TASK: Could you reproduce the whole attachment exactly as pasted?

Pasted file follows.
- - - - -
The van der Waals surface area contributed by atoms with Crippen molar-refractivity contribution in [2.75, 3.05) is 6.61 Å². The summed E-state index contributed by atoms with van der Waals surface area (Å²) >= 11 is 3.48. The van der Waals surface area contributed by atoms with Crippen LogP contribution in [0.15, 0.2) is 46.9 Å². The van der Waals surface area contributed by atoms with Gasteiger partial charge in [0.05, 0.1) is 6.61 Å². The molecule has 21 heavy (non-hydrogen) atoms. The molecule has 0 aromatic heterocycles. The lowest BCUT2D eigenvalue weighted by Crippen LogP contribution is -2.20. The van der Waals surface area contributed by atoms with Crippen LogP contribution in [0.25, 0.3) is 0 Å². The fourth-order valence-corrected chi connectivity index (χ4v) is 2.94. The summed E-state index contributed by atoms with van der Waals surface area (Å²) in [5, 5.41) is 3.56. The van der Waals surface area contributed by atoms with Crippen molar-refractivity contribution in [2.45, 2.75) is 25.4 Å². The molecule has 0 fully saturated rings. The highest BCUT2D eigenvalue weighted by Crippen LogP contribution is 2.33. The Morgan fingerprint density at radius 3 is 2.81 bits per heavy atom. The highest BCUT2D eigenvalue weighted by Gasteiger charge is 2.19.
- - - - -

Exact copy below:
The van der Waals surface area contributed by atoms with Crippen molar-refractivity contribution in [2.75, 3.05) is 6.61 Å². The summed E-state index contributed by atoms with van der Waals surface area (Å²) >= 11 is 3.48. The van der Waals surface area contributed by atoms with Crippen LogP contribution in [0.15, 0.2) is 46.9 Å². The van der Waals surface area contributed by atoms with Gasteiger partial charge in [0.05, 0.1) is 6.61 Å². The molecule has 21 heavy (non-hydrogen) atoms. The molecule has 0 aromatic heterocycles. The lowest BCUT2D eigenvalue weighted by Crippen LogP contribution is -2.20. The van der Waals surface area contributed by atoms with Crippen LogP contribution in [0.25, 0.3) is 0 Å². The fourth-order valence-corrected chi connectivity index (χ4v) is 2.94. The summed E-state index contributed by atoms with van der Waals surface area (Å²) in [5, 5.41) is 3.56. The van der Waals surface area contributed by atoms with Crippen molar-refractivity contribution in [2.45, 2.75) is 25.4 Å². The molecule has 0 fully saturated rings. The highest BCUT2D eigenvalue weighted by Crippen LogP contribution is 2.33. The Morgan fingerprint density at radius 3 is 2.81 bits per heavy atom. The highest BCUT2D eigenvalue weighted by Gasteiger charge is 2.19.